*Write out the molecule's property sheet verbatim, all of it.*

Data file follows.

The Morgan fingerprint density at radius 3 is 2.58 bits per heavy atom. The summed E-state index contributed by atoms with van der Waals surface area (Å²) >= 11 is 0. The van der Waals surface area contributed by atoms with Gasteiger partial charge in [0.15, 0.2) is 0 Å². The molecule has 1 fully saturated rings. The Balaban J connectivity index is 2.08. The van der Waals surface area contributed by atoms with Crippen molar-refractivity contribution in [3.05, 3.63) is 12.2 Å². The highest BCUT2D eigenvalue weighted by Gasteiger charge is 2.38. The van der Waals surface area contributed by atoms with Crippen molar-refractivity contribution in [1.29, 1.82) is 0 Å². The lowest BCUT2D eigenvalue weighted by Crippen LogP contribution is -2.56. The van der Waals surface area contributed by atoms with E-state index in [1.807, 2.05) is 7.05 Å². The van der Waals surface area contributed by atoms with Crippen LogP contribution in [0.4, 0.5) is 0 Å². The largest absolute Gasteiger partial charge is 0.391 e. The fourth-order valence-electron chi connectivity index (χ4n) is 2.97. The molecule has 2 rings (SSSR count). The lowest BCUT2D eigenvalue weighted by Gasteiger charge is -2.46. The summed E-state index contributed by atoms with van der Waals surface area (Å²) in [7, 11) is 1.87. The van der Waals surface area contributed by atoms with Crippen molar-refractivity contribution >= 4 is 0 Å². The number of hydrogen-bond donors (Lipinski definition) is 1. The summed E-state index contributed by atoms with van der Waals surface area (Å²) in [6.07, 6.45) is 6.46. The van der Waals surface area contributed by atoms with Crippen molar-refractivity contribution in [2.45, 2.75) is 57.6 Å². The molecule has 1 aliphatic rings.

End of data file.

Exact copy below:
The Morgan fingerprint density at radius 3 is 2.58 bits per heavy atom. The summed E-state index contributed by atoms with van der Waals surface area (Å²) >= 11 is 0. The van der Waals surface area contributed by atoms with Gasteiger partial charge in [0.15, 0.2) is 0 Å². The molecule has 1 fully saturated rings. The Balaban J connectivity index is 2.08. The van der Waals surface area contributed by atoms with Crippen molar-refractivity contribution in [3.05, 3.63) is 12.2 Å². The highest BCUT2D eigenvalue weighted by Gasteiger charge is 2.38. The van der Waals surface area contributed by atoms with Crippen molar-refractivity contribution in [1.29, 1.82) is 0 Å². The lowest BCUT2D eigenvalue weighted by Crippen LogP contribution is -2.56. The van der Waals surface area contributed by atoms with E-state index in [1.807, 2.05) is 7.05 Å². The van der Waals surface area contributed by atoms with Crippen LogP contribution in [0.4, 0.5) is 0 Å². The largest absolute Gasteiger partial charge is 0.391 e. The fourth-order valence-electron chi connectivity index (χ4n) is 2.97. The molecule has 2 rings (SSSR count). The lowest BCUT2D eigenvalue weighted by Gasteiger charge is -2.46. The summed E-state index contributed by atoms with van der Waals surface area (Å²) in [7, 11) is 1.87. The van der Waals surface area contributed by atoms with Crippen molar-refractivity contribution >= 4 is 0 Å². The number of hydrogen-bond donors (Lipinski definition) is 1. The summed E-state index contributed by atoms with van der Waals surface area (Å²) in [6.07, 6.45) is 6.46. The van der Waals surface area contributed by atoms with Crippen molar-refractivity contribution in [2.45, 2.75) is 57.6 Å². The molecule has 1 aliphatic rings.